tonsillopharyngitis%20-%20acute%20(pediatric)
TONSILLOPHARYNGITIS - ACUTE (PEDIATRIC)
Tonsillopharyngitis is the inflammation of the tonsils and pharynx.
Etiologies include bacterial and viral pathogens.
Sore throat is the most common presenting symptom in older children.

Tonsillopharyngitis%20-%20acute%20(pediatric) Treatment

Principles of Therapy

Symptomatic Treatment - Non Group A Beta-hemolytic Streptococcus (GABHS) infection
  • Symptomatic treatment is important in the management of children with sore throat
Symptomatic Treatment - Group A Beta-hemolytic Streptococcus (GABHS) infection
  • Important in the management of children with sore throat
  • Same as for non-GABHS infection
Antimicrobial Therapy
  • Treatment started only for documented GABHS infection
  • Due to practical constraints, antibiotics may be started empirically if:
    • GABHS is clinically suspected
    • Patient is toxic-looking
    • Follow-up is not possible
  • Empiric treatment of GABHS is discouraged due to poor diagnostic accuracy even with elaborate clinical scoring systems
  • A rapid antigen detection test (RADT) or throat swab should be taken before starting empiric antibiotics
  • If antibiotics are started empirically, and culture results are negative, the antibiotic should be discontinued
  • Appropriate antibiotics prevent acute rheumatic fever (ARF), prevent suppurative complications, decrease infectivity and shorten clinical course

Pharmacotherapy

Non-group A beta-hemolytic Streptococcus (Non-GABHS) Infectoin

Simple Analgesics / Antipyretics
  • Paracetamol is the drug of choice for analgesia in sore throat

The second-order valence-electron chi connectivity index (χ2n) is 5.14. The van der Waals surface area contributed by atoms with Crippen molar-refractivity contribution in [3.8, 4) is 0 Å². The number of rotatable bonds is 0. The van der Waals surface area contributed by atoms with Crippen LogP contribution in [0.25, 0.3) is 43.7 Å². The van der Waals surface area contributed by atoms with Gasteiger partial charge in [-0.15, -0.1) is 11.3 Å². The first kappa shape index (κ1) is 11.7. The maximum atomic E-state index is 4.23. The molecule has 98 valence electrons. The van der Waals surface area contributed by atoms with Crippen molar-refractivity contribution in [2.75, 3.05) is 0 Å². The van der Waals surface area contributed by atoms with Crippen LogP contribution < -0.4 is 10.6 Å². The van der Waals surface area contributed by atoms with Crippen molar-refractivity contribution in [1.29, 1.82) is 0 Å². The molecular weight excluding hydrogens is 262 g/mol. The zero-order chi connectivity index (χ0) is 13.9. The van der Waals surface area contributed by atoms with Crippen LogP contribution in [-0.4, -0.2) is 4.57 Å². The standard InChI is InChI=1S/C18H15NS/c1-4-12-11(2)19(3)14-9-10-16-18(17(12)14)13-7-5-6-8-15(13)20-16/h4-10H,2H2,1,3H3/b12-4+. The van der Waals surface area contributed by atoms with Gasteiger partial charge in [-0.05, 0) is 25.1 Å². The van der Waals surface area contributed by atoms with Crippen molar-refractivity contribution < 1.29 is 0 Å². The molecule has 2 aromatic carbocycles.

• Aspirin is not recommended due to the risk of Reye’s syndrome
Nonsteroidal Anti-inflammatory Drugs (NSAIDs)
  • Ibuprofen is a safe and effective alternative for analgesia and antipyrexia
  • Diclofenac may also be used for against pain caused by acute tonsillopharyngitis (ATP)
  • As NSAIDs are associated with significant risk of gastrointestinal bleeding (GI) bleeding, their routine use is not recommended
Throat Lozenges/Gargle/Spray
  • May be helpful especially in those with significant throat pain or discomfort
Group A beta-hemolytic Streptococcus (GABHS) Infection

Penicillin
  • Drug of choice
  • Proven efficacy, narrow spectrum, safety and low cost
  • Full 10-day course of treatment for oral medications
  • Intramuscular (IM) penicillin may be advisable if poor compliance is a concern
Amoxicillin
  • Better tolerated than Penicillin
  • 2nd line to Penicillin in pediatric patients due to taste preference
Macrolides
  • Eg Azithromycin, Clarithromycin, Erythromycin, Roxithromycin
  • May be used for patients with Penicillin allergy
  • Local resistance patterns should be included in the consideration for an alternative antibiotic in Penicillin-allergic patients
    • Resistance rate in Taiwan is approximately 10%
  • Azithromycin or Cephalexin may be used for Erythromycin-intolerant patients
Cephalosporins
  • Eg Cefaclor, Cefadroxil, Cefdinir, Cefixime, Cefpodoxime, Cephalexin
  • Alternative to Amoxicillin for the eradication of streptococcal infection especially in recurrent cases
  • Studies show that a 5-day treatment with a cephalosporin is superior to a 10-day course with Penicillin
Clindamycin
  • May be used for those who are both Penicillin-allergic and Erythromycin-intolerant
    • Resistance rate in Taiwan is approximately 10%
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